– The dance floor is officially open. This isn’t to imply that people will come up and and dance right away, but occasionally people will want to dance during your dinner. If you haven’t yet held your First Dance, it is bad etiquette for guests to dance prior to the newlyweds First Dance. Holding your First Dance at the top gives guests the option to dance as soon as they feel ready.
– This is unique. Most couples have their First Dance later in the evening, so if you hold yours toward the beginning of the reception, you’re likely to make an impression on your guests that “this isn’t your typical wedding”.
– If you’re nervous about the spotlight being on you, this rips off the Band-Aid and gets it out of the way.

Cons: 
– Your First Dance is often what your guests look forward to most. If you hold it at the beginning, they might feel as though the main event has already taken place.
– If you’re nervous about the spotlight being on you, you might prefer to build up your courage for the First Dance by getting through dinner and having a few drinks first.
– Your guests are likely hungry at this point, and delaying food to them any longer may cause a slight resentment (although they’ll get over it within 3-4 minutes).

Option B: After Dinner

Assuming you’re having a dinner, you can place your First Dance as guests are finishing up their meals. (Sidenote: Make sure you eat food at your own reception. Not eating food is one of the biggest regrets that I have consistently heard from clients after their weddings in my post-wedding surveys.) By tying it toward the end of dinner, it is a natural segue to the rest of the fun events you have planned for the evening.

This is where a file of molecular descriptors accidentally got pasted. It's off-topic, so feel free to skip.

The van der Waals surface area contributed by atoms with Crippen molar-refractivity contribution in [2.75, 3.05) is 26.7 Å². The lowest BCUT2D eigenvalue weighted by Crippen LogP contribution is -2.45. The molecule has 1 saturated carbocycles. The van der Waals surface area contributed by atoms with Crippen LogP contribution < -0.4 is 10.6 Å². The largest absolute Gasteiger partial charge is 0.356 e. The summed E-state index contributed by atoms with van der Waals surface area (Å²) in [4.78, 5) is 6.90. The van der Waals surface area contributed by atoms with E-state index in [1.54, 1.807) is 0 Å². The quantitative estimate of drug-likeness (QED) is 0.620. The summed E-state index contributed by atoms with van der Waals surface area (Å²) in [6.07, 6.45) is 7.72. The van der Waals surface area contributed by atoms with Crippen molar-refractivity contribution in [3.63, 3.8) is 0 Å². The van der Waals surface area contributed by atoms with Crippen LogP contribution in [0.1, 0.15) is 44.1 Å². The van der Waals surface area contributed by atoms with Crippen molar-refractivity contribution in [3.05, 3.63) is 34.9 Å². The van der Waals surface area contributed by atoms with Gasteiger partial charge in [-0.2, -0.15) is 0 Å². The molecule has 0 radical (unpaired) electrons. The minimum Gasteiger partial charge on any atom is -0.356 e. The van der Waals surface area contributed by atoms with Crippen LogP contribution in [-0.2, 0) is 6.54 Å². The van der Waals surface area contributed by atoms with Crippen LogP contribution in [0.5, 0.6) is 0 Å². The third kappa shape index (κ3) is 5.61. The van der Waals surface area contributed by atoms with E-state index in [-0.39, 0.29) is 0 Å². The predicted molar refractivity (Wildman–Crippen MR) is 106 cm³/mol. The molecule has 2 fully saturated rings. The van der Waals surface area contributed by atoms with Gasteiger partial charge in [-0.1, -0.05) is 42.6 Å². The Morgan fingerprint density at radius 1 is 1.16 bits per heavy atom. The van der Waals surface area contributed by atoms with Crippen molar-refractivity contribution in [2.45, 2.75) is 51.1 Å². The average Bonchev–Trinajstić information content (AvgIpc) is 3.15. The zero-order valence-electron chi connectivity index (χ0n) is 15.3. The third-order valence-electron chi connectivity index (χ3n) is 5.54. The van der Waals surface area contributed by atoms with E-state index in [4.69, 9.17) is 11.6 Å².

Pros: 
– This allows you to build up anticipation for your First Dance throughout the course of your dinner.
– Because this placement disrupts conversations that are already taking place, many people will miss the fact that your First Dance has started. If you don’t prefer the spotlight attention, this is a good option since it is less obvious.
– This creates an easy connection to other traditional dances, such as the Father & Daughter Dance and Mother & Son Dance.

Cons: 
– Connecting your First Dance to the end of your dinner may seem to your guests less planned.
– Your guests will be engaged in conversation with one another when you take the floor. This means you will have less of a captive audience and much more banter taking place during your First Dance.

Option C: After Toasts

One of the best ways to re-capture the attention of your guests after dinner is with your toasts. If you have a Best Man, Maid of Honor, or any combination of other honored guests planning on giving a toast, you can end your dinner with their speeches. Then immediately following the speeches, you can come out to the dance floor for your First Dance.

Pros: 
– This is the most common placement for the First Dance at weddings.
– You create an easy transition to your next reception event.
– You have a captive audience since everyone was previously listening to a speech.
– You have a calmness after dinner where everyone is happily fed and ready for entertainment.

Cons: 
– Because this is most common, your reception may have more of a cookie-cutter feel to it. You can still make it feel non-cookie-cutter-ish by rearranging some of the other events in the remainder of your reception. (ie. Don’t put your Father & Daughter Dance immediately after your First Dance. Instead, consider cutting your cake, have the Father of the Bride say a few words, and have him then personally invite his daughter, the bride, to the dance floor for a dance with him. This will bring tears to your guests.)

Option D: After Your Cake Cutting